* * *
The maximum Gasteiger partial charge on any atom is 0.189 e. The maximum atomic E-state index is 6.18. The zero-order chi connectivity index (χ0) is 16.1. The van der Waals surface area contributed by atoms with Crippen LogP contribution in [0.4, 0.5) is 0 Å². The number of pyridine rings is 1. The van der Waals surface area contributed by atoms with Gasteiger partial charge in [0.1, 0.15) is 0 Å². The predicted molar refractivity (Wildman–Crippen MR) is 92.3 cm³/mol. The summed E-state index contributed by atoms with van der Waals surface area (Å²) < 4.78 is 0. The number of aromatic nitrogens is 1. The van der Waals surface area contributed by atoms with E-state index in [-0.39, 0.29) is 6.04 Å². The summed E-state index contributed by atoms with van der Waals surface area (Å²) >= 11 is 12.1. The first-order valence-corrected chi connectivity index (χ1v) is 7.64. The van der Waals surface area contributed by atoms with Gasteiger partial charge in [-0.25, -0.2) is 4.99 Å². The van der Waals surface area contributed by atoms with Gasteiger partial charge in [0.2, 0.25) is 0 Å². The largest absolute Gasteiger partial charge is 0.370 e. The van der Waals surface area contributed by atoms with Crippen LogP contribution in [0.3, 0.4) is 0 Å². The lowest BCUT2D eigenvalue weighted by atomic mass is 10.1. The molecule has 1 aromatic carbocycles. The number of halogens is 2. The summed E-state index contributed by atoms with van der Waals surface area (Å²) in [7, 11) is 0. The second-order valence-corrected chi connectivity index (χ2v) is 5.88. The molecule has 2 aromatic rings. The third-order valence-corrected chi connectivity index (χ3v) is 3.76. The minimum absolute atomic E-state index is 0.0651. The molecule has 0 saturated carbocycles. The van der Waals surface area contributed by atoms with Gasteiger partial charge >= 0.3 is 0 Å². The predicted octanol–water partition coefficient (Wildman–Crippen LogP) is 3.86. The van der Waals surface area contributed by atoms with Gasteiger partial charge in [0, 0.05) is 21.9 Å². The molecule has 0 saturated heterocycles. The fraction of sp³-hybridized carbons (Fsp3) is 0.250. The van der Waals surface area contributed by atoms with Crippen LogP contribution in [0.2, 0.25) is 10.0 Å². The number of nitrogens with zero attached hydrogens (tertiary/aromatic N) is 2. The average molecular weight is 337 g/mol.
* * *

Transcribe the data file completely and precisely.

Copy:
The maximum Gasteiger partial charge on any atom is 0.189 e. The maximum atomic E-state index is 6.18. The zero-order chi connectivity index (χ0) is 16.1. The van der Waals surface area contributed by atoms with Crippen LogP contribution in [0.4, 0.5) is 0 Å². The number of pyridine rings is 1. The van der Waals surface area contributed by atoms with Gasteiger partial charge in [0.1, 0.15) is 0 Å². The predicted molar refractivity (Wildman–Crippen MR) is 92.3 cm³/mol. The summed E-state index contributed by atoms with van der Waals surface area (Å²) < 4.78 is 0. The number of aromatic nitrogens is 1. The van der Waals surface area contributed by atoms with E-state index in [-0.39, 0.29) is 6.04 Å². The summed E-state index contributed by atoms with van der Waals surface area (Å²) >= 11 is 12.1. The first-order valence-corrected chi connectivity index (χ1v) is 7.64. The van der Waals surface area contributed by atoms with Gasteiger partial charge in [-0.25, -0.2) is 4.99 Å². The van der Waals surface area contributed by atoms with Gasteiger partial charge in [0.2, 0.25) is 0 Å². The largest absolute Gasteiger partial charge is 0.370 e. The van der Waals surface area contributed by atoms with Crippen LogP contribution in [0.3, 0.4) is 0 Å². The lowest BCUT2D eigenvalue weighted by atomic mass is 10.1. The molecule has 1 aromatic carbocycles. The number of halogens is 2. The summed E-state index contributed by atoms with van der Waals surface area (Å²) in [7, 11) is 0. The second-order valence-corrected chi connectivity index (χ2v) is 5.88. The molecule has 2 aromatic rings. The third-order valence-corrected chi connectivity index (χ3v) is 3.76. The minimum absolute atomic E-state index is 0.0651. The molecule has 0 saturated carbocycles. The van der Waals surface area contributed by atoms with Gasteiger partial charge >= 0.3 is 0 Å². The predicted octanol–water partition coefficient (Wildman–Crippen LogP) is 3.86. The van der Waals surface area contributed by atoms with Gasteiger partial charge in [0, 0.05) is 21.9 Å². The molecule has 0 saturated heterocycles. The fraction of sp³-hybridized carbons (Fsp3) is 0.250. The van der Waals surface area contributed by atoms with Crippen LogP contribution in [0.2, 0.25) is 10.0 Å². The number of nitrogens with zero attached hydrogens (tertiary/aromatic N) is 2. The average molecular weight is 337 g/mol.